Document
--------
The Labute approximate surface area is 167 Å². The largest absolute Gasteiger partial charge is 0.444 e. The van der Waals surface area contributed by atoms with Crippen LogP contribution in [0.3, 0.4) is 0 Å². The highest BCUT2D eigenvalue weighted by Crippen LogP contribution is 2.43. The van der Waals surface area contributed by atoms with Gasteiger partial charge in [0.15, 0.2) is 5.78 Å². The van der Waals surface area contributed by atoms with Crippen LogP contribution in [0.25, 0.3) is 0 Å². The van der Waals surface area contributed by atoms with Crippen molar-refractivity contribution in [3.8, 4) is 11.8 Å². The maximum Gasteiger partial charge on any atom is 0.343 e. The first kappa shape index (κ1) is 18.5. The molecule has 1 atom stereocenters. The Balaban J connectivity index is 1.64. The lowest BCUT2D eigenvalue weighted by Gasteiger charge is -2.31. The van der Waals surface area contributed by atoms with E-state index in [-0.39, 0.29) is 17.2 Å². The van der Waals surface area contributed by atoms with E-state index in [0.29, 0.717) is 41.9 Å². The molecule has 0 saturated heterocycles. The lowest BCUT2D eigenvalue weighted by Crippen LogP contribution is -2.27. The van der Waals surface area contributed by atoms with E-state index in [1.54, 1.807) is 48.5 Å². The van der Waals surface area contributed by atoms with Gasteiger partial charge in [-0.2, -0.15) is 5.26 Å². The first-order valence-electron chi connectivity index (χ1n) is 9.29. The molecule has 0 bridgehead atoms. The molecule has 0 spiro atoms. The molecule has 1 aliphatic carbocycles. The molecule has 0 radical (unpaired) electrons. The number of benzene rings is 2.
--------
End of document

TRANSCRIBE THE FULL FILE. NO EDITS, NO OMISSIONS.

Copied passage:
The Labute approximate surface area is 167 Å². The largest absolute Gasteiger partial charge is 0.444 e. The van der Waals surface area contributed by atoms with Crippen LogP contribution in [0.3, 0.4) is 0 Å². The highest BCUT2D eigenvalue weighted by Crippen LogP contribution is 2.43. The van der Waals surface area contributed by atoms with Gasteiger partial charge in [0.15, 0.2) is 5.78 Å². The van der Waals surface area contributed by atoms with Crippen LogP contribution in [0.25, 0.3) is 0 Å². The van der Waals surface area contributed by atoms with Crippen molar-refractivity contribution in [3.8, 4) is 11.8 Å². The maximum Gasteiger partial charge on any atom is 0.343 e. The first kappa shape index (κ1) is 18.5. The molecule has 1 atom stereocenters. The Balaban J connectivity index is 1.64. The lowest BCUT2D eigenvalue weighted by Gasteiger charge is -2.31. The van der Waals surface area contributed by atoms with E-state index in [-0.39, 0.29) is 17.2 Å². The van der Waals surface area contributed by atoms with E-state index in [0.29, 0.717) is 41.9 Å². The molecule has 0 saturated heterocycles. The lowest BCUT2D eigenvalue weighted by Crippen LogP contribution is -2.27. The van der Waals surface area contributed by atoms with E-state index in [1.54, 1.807) is 48.5 Å². The van der Waals surface area contributed by atoms with Gasteiger partial charge in [-0.2, -0.15) is 5.26 Å². The first-order valence-electron chi connectivity index (χ1n) is 9.29. The molecule has 0 bridgehead atoms. The molecule has 0 spiro atoms. The molecule has 1 aliphatic carbocycles. The molecule has 0 radical (unpaired) electrons. The number of benzene rings is 2.